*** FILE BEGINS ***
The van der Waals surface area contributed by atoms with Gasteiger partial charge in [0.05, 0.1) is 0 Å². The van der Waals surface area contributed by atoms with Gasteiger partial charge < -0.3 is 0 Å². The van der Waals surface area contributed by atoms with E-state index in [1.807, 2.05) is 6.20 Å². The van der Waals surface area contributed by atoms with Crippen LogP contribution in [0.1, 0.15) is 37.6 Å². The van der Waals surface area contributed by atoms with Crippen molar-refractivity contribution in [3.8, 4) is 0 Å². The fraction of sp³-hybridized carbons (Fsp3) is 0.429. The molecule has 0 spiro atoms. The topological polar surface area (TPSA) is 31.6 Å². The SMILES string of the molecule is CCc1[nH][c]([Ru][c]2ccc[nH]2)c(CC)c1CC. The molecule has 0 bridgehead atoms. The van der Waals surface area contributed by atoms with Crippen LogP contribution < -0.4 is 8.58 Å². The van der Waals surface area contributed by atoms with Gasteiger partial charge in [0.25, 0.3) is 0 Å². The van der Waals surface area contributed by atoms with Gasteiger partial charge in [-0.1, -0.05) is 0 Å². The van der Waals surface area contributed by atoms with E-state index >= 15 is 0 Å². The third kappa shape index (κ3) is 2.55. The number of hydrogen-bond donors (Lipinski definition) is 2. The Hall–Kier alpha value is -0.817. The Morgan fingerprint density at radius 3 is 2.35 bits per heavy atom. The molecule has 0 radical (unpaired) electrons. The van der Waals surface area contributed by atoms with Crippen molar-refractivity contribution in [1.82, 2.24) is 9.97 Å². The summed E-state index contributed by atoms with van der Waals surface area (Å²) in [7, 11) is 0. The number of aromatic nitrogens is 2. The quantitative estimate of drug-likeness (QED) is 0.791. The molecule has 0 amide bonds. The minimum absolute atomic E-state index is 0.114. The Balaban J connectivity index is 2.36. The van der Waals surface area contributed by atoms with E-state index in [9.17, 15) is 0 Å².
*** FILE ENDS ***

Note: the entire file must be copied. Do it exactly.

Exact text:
The van der Waals surface area contributed by atoms with Gasteiger partial charge in [0.05, 0.1) is 0 Å². The van der Waals surface area contributed by atoms with Gasteiger partial charge < -0.3 is 0 Å². The van der Waals surface area contributed by atoms with E-state index in [1.807, 2.05) is 6.20 Å². The van der Waals surface area contributed by atoms with Crippen LogP contribution in [0.1, 0.15) is 37.6 Å². The van der Waals surface area contributed by atoms with Crippen molar-refractivity contribution in [3.8, 4) is 0 Å². The fraction of sp³-hybridized carbons (Fsp3) is 0.429. The molecule has 0 spiro atoms. The topological polar surface area (TPSA) is 31.6 Å². The SMILES string of the molecule is CCc1[nH][c]([Ru][c]2ccc[nH]2)c(CC)c1CC. The molecule has 0 bridgehead atoms. The van der Waals surface area contributed by atoms with Crippen LogP contribution < -0.4 is 8.58 Å². The van der Waals surface area contributed by atoms with Gasteiger partial charge in [0.25, 0.3) is 0 Å². The van der Waals surface area contributed by atoms with Gasteiger partial charge in [-0.1, -0.05) is 0 Å². The van der Waals surface area contributed by atoms with E-state index >= 15 is 0 Å². The third kappa shape index (κ3) is 2.55. The number of hydrogen-bond donors (Lipinski definition) is 2. The Hall–Kier alpha value is -0.817. The Morgan fingerprint density at radius 3 is 2.35 bits per heavy atom. The molecule has 0 radical (unpaired) electrons. The van der Waals surface area contributed by atoms with Crippen molar-refractivity contribution in [1.82, 2.24) is 9.97 Å². The summed E-state index contributed by atoms with van der Waals surface area (Å²) in [7, 11) is 0. The number of aromatic nitrogens is 2. The quantitative estimate of drug-likeness (QED) is 0.791. The molecule has 0 amide bonds. The minimum absolute atomic E-state index is 0.114. The Balaban J connectivity index is 2.36. The van der Waals surface area contributed by atoms with E-state index in [9.17, 15) is 0 Å².